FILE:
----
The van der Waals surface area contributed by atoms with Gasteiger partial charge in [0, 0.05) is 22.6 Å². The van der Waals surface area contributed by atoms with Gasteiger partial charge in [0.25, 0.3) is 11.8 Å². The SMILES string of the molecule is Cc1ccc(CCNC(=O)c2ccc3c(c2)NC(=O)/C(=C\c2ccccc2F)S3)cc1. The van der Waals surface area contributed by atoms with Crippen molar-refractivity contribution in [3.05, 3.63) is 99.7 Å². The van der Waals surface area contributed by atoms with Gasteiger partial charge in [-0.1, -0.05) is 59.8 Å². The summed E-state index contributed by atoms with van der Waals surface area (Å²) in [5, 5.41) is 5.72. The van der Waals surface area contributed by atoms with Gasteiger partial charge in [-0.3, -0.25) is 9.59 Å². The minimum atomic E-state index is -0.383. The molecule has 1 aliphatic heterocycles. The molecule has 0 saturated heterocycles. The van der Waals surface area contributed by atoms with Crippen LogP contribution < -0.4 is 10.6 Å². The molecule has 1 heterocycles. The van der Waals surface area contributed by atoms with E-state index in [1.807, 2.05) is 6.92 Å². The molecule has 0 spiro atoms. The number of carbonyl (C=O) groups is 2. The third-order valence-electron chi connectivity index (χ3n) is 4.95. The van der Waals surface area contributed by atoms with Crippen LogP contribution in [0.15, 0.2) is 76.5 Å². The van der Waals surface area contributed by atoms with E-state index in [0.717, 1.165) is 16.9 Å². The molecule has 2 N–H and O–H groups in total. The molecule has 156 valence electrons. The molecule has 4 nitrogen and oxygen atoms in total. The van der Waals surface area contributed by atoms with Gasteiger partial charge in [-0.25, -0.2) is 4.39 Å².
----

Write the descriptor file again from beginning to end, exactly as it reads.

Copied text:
The van der Waals surface area contributed by atoms with Gasteiger partial charge in [0, 0.05) is 22.6 Å². The van der Waals surface area contributed by atoms with Gasteiger partial charge in [0.25, 0.3) is 11.8 Å². The SMILES string of the molecule is Cc1ccc(CCNC(=O)c2ccc3c(c2)NC(=O)/C(=C\c2ccccc2F)S3)cc1. The van der Waals surface area contributed by atoms with Crippen molar-refractivity contribution in [3.05, 3.63) is 99.7 Å². The van der Waals surface area contributed by atoms with Gasteiger partial charge in [-0.1, -0.05) is 59.8 Å². The summed E-state index contributed by atoms with van der Waals surface area (Å²) in [5, 5.41) is 5.72. The van der Waals surface area contributed by atoms with Gasteiger partial charge in [-0.3, -0.25) is 9.59 Å². The minimum atomic E-state index is -0.383. The molecule has 1 aliphatic heterocycles. The molecule has 0 saturated heterocycles. The van der Waals surface area contributed by atoms with Crippen LogP contribution < -0.4 is 10.6 Å². The molecule has 1 heterocycles. The van der Waals surface area contributed by atoms with E-state index in [1.807, 2.05) is 6.92 Å². The molecule has 0 spiro atoms. The number of carbonyl (C=O) groups is 2. The third-order valence-electron chi connectivity index (χ3n) is 4.95. The van der Waals surface area contributed by atoms with Crippen LogP contribution in [0.15, 0.2) is 76.5 Å². The van der Waals surface area contributed by atoms with E-state index in [0.717, 1.165) is 16.9 Å². The molecule has 2 N–H and O–H groups in total. The molecule has 156 valence electrons. The molecule has 4 nitrogen and oxygen atoms in total. The van der Waals surface area contributed by atoms with Gasteiger partial charge in [-0.25, -0.2) is 4.39 Å².